Most people typically picture collisions involving huge delivery trucks, usually massive semi-trucks and huge box trucks, whenever the topic of accidents involving large trucks comes up. However, the U.S. Federal Motor Carrier Safety Administration (FMCSA) enforces numerous laws and regulations for semi-trucks, while only select box trucks must abide by these regulations.
More investigation is done when semi-trucks are involved in collisions. It is due to the FMCSA’s regulation of those trucks, which affects how liability is determined.
There are more chances for law enforcement, attorneys, and insurance companies to establish proof of negligence on the part of the truck owners, drivers, and businesses that employ the vehicles.
Box truck accidents may be handled similarly to semi-truck accidents or collisions involving passenger cars.
In this blog, we discuss the differences between box truck accidents not governed by FMCSA regulations and box truck accidents that are handled similarly to semi-truck accidents in Nevada.
Which Box Truck Accidents Are Not Subject to FMCSA Regulations?
Small box trucks, irrespective of their intended use, are frequently exempt from obtaining USDOT Numbers, which means that they are handled like regular vehicles in the event of an accident and are not subject to FMCSA regulations. Additionally, it’s typically optional for larger box trucks employed for local deliveries or moves to obtain USDOT Numbers.
For instance, the investigation into an accident involving a huge box truck driven by a person who rented it to transport their belongings across Nevada or even across the country is often handled similarly to the investigation into a collision between two vehicles.
However, the accident might be looked into more closely if the same large box truck is employed to move cargo from Nevada to California or other neighboring states, as the truck would be subject to FMCSA standards. It implies that, in this case, there are more opportunities to identify fault, whether with the driver, the business using the truck, or the business owning the truck.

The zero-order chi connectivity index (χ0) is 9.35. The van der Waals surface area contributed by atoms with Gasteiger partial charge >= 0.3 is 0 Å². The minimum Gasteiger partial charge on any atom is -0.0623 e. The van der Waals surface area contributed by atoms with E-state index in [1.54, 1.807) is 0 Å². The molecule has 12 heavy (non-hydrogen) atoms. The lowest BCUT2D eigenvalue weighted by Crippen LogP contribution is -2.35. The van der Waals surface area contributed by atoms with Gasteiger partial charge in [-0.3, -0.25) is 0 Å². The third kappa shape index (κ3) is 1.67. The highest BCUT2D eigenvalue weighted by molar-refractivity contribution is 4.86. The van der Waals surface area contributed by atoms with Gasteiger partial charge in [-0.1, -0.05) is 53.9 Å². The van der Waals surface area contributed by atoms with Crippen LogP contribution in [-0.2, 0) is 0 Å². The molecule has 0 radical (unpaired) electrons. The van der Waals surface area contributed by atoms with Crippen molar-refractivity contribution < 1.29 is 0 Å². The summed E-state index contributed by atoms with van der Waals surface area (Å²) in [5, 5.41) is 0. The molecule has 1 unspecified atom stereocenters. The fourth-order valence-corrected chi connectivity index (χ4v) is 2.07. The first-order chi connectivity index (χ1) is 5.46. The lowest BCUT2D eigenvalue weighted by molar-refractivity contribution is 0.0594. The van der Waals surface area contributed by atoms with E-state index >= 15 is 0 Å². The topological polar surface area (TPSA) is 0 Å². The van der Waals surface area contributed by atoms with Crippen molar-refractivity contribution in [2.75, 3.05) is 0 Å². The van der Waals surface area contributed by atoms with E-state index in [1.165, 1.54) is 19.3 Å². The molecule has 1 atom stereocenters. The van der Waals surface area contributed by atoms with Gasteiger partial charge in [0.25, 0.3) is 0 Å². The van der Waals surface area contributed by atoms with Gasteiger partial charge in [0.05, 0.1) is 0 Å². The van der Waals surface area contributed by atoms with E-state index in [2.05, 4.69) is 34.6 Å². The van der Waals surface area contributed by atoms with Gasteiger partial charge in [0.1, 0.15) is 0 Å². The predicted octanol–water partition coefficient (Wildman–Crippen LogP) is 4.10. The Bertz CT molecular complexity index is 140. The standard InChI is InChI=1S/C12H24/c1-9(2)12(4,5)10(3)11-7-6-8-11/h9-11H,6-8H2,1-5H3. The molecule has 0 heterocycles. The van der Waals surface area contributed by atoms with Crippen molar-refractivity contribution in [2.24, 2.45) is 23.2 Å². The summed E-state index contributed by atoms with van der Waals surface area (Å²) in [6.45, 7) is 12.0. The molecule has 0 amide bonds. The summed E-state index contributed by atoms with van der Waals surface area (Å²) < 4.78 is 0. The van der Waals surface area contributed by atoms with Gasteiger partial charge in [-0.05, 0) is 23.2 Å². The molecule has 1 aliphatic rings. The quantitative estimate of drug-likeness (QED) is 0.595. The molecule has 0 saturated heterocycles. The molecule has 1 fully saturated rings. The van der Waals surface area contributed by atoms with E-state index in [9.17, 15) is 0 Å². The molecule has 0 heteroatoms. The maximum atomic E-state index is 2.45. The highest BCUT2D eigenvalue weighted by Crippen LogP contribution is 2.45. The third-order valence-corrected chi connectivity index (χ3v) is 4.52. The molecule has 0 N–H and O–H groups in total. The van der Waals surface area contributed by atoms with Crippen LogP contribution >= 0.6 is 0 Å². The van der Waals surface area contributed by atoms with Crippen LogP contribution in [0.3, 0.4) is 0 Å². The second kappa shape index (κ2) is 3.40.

Which Box Truck Accidents in Nevada Are Subject to FMCSA Regulations?
The length of a box truck can vary from ten to twenty-six feet. The average weight of a box truck ranges from 8,500 pounds for the smallest to up to or even over 26,000 pounds for the largest, which is the max load for ALL box vehicles that can be operated without a CDL. Almost all box trucks come into this group since FMCSA requirements may govern them if they weigh at least 10,000 pounds.
The mere fact that a box truck weighs or surpasses 10,000 lbs. does not obligate it or its driver to comply with FMCSA rules. Box trucks are only subject to those rules if employed for interstate trade, which implies they are frequently used for cross-state business transactions.
Therefore, the FMCSA standards may apply if you’re in a collision with a box truck used to deliver food, drinks, office equipment, household goods, and other retail or industrial goods, particularly across state borders.
How Can You Protect Your Rights After a Box Truck Accident in Nevada?
Accidents involving passenger cars and semi-trucks are frequently straightforward in that everyone engaged in those vehicles is immediately aware of their obligations concerning adhering to the law. Box trucks are unique since not all must abide by FMCSA safety rules.
Suppose you’re in a collision with a box truck. In that case, this judgment can significantly impact your claim. Without a knowledgeable Nevada truck accident lawyer on your side, you may not be able to identify the difference or file a claim for damages at all.
Contact the Nevada truck accident attorneys at Bourassa Law Group after a box truck collision that wasn’t your fault. To ensure that innocent victims receive the full compensation they are due, we are skilled at looking into all forms of truck accidents, including semi-truck and box truck accidents. Call us at (800)870-8910 for a free consultation!
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